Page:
|Trim Size / Pages||9.3 x 6.4 in / 352|
Set in a tumultuous period that helped to forge a nation, a riveting mystery that takes a volunteer constable through the wilds of colonial North Carolina to track down a shadowy killer
When a traveling peddler discovers the murder of a farm family in colonial North Carolina whose bodies have been left in bizarre positions, circumstances point to an Indian attack. But Harry Woodyard, a young planter who is the volunteer constable of Craven County during a period in America's past when there was no professional police force, finds clues that seem to indicate otherwise. The county establishment wants to blame the crime on a former inhabitant, an elderly Indian who has suddenly reappeared in the vicinity like an old ghost. But he is a person to whom Harry owes much.
Defying the authorities, Harry goes off on his own to find the real killer. His investigation takes him up the Atlantic seacoast and turns into a perilous hunt for even bigger quarry that could affect the future of Britain in the American continent.
Donald Smith is a Washington, D.C.-based writer, broadcaster, and radio-TV producer. His articles have appeared in The Atlantic, Esquire, The New York Times Magazine, Rolling Stone, National Geographic, The Washington Post, Los Angeles Times, and Chicago Tribune. He was executive co-producer of Radio Expeditions, the DuPont Award-winning National Geographic-National Public Radio production heard on NPR's Morning Edition. See his website for more information: www.donaldsmith.net.
“Donald Smith’s exceptional first novel is a revelatory look at colonial America. In unmasking a villain, the investigation also provides insights into the surprisingly worldly ways of our colonial ancestors.” New York Times Book Review
“Fans of Eliot Pattison’s Bone Rattler series (Soul of the Fire, etc.) will relish Smith’s impressive debut. Smith balances historical detail and a twisty whodunit plot like a veteran.” Publishers Weekly (starred)
“Through detailed descriptions of characters and setting, readers can easily imagine early American life and its shifting governance. Compares well with the Bone Rattler series by Eliot Pattison or the Smithyman saga by David More.” Booklist
“Top-notch historical fiction, authentic in character and setting, laced with a mystery and a bit of international intrigue, right up the whipsaw conclusion.” Kirkus Reviews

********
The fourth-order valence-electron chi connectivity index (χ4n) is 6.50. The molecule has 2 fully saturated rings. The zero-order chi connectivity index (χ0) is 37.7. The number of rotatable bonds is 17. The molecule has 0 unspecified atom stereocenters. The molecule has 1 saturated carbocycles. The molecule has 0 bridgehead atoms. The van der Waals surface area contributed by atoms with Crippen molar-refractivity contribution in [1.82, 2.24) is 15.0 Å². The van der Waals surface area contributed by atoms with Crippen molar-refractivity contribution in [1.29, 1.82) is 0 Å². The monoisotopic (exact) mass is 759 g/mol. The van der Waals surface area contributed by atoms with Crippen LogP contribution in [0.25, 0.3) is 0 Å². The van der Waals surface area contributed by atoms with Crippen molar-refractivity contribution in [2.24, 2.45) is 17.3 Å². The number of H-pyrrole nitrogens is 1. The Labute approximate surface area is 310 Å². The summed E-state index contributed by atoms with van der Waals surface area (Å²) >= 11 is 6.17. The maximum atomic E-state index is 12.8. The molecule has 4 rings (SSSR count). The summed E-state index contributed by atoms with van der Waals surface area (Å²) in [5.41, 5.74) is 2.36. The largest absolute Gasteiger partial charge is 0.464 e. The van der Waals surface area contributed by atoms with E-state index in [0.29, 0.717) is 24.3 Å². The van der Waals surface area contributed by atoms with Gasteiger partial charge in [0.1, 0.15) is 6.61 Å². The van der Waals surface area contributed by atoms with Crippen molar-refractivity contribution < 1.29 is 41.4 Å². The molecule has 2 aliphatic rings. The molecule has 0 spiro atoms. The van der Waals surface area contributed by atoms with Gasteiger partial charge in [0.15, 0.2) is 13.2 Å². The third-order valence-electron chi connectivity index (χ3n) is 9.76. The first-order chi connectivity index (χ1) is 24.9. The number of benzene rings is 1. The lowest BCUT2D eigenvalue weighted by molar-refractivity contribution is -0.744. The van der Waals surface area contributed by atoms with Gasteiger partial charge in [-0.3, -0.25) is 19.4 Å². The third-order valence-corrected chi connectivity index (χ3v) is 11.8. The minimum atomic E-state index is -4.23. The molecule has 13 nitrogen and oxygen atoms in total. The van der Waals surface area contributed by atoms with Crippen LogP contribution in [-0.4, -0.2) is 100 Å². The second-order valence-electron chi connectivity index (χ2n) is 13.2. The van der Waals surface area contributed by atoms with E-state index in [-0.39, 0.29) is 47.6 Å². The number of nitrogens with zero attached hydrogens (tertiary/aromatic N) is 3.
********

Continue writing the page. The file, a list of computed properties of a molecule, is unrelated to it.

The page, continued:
“In The Constable’s Tale, Donald Smith delivers a captivating blend of political intrigue, mystery, and romance set during the closing months of the French and Indian War. Read it for its suspense, for its many surprises, and for its insight into early American colonial life. But read it foremost because Smith’s debut novel is a fast-paced romp, a beautifully spun tale.” Gary Schanbacher, author of the Spur Award-winning Crossing Purgatory
“Rich in historical details and character. Smith’s writing is well-paced, and his attention to historical detail is such that it does not overwhelm the reader, but still brings colonial America alive.” Historical Novels Review
“Set in colonial North Carolina with a cast of authentic and endearing characters, including Harry Woodyard, a tobacco planter and the volunteer constable of Craven County, and his outspoken Welsh wife, Toby. Harry is a wonderful blend of naiveté and no-nonsense, compassion and reason, and his tale's an intriguing one.” Milwaukee Journal Sentinel
“The Constable’s Tale is the best first novel I’ve read in a long while. Lyrical and tough and suspenseful and set in a time and place that’s been little explored in fiction, especially detective fiction, but which Donald Smith brings alive with clarity and vibrancy and a muscular authority. A first-rate novel.” Edgar and Shamus Award-winning author James W. Hall
“Rich with historical details and surprising turns, The Constable’s Tale, a story of murder, love and loyalty, is an outstanding debut.” Barbara Corrado Pope, author of The Missing Italian Girl and Cezanne's Quarry
“A yarn that combines the hue and scope of James Fenimore Cooper with the taut suspense of Elmore Leonard.” John Smolens, author of 'The Schoolmaster's Daughter'
“Historical fiction at its best. I have read many books about America’s history, but this blood-curdling murder-mystery, set in 18th century North-Carolina, with America at the brink of the Revolutionary War, taught me a lot. Stylish, exciting, and packed with historical insight.” Bob Van Laerhoven, author of 'Baudelaire's Revenge'
“With its intrepid detective, skillful plotting, colorful characters, action and rich period detail, Donald Smith's novel is sure to please fans of historical mystery.” Gary Inbinder, author of 'The Devil in Montmartre'